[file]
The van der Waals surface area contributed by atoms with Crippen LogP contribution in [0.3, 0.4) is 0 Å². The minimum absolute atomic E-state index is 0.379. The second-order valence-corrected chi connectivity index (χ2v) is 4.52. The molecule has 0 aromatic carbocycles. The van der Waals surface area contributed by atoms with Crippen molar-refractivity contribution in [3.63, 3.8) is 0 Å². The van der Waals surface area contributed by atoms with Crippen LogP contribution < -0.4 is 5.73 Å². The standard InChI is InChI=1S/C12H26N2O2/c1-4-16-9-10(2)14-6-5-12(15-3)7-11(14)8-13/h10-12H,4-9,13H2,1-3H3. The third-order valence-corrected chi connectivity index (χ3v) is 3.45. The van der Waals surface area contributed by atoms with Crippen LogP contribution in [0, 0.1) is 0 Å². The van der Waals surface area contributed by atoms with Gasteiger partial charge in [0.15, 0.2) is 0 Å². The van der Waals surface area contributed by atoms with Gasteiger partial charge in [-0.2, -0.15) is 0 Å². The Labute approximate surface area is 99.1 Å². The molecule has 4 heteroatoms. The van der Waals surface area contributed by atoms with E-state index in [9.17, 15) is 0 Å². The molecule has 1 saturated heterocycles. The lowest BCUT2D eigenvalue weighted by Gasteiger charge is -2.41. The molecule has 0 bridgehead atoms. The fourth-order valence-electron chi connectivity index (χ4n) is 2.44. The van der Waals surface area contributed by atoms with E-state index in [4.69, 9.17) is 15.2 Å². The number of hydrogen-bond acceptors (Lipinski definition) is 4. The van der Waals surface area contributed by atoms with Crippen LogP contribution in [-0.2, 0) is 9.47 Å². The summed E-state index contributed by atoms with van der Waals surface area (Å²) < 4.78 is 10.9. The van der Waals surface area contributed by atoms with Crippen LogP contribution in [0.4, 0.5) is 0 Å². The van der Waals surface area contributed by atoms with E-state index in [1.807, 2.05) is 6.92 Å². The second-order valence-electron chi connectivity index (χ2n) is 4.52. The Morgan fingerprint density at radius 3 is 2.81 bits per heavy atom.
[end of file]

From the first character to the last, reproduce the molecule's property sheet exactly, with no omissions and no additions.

The van der Waals surface area contributed by atoms with Crippen LogP contribution in [0.3, 0.4) is 0 Å². The minimum absolute atomic E-state index is 0.379. The second-order valence-corrected chi connectivity index (χ2v) is 4.52. The molecule has 0 aromatic carbocycles. The van der Waals surface area contributed by atoms with Crippen molar-refractivity contribution in [3.63, 3.8) is 0 Å². The van der Waals surface area contributed by atoms with Crippen LogP contribution < -0.4 is 5.73 Å². The standard InChI is InChI=1S/C12H26N2O2/c1-4-16-9-10(2)14-6-5-12(15-3)7-11(14)8-13/h10-12H,4-9,13H2,1-3H3. The third-order valence-corrected chi connectivity index (χ3v) is 3.45. The van der Waals surface area contributed by atoms with Crippen LogP contribution in [0, 0.1) is 0 Å². The van der Waals surface area contributed by atoms with Gasteiger partial charge in [0.15, 0.2) is 0 Å². The van der Waals surface area contributed by atoms with Gasteiger partial charge in [-0.2, -0.15) is 0 Å². The Labute approximate surface area is 99.1 Å². The molecule has 4 heteroatoms. The van der Waals surface area contributed by atoms with E-state index in [9.17, 15) is 0 Å². The molecule has 1 saturated heterocycles. The lowest BCUT2D eigenvalue weighted by Gasteiger charge is -2.41. The molecule has 0 bridgehead atoms. The fourth-order valence-electron chi connectivity index (χ4n) is 2.44. The van der Waals surface area contributed by atoms with E-state index in [4.69, 9.17) is 15.2 Å². The number of hydrogen-bond acceptors (Lipinski definition) is 4. The van der Waals surface area contributed by atoms with Crippen LogP contribution in [-0.2, 0) is 9.47 Å². The summed E-state index contributed by atoms with van der Waals surface area (Å²) < 4.78 is 10.9. The van der Waals surface area contributed by atoms with Crippen LogP contribution in [0.4, 0.5) is 0 Å². The van der Waals surface area contributed by atoms with E-state index in [1.807, 2.05) is 6.92 Å². The second-order valence-electron chi connectivity index (χ2n) is 4.52. The Morgan fingerprint density at radius 3 is 2.81 bits per heavy atom.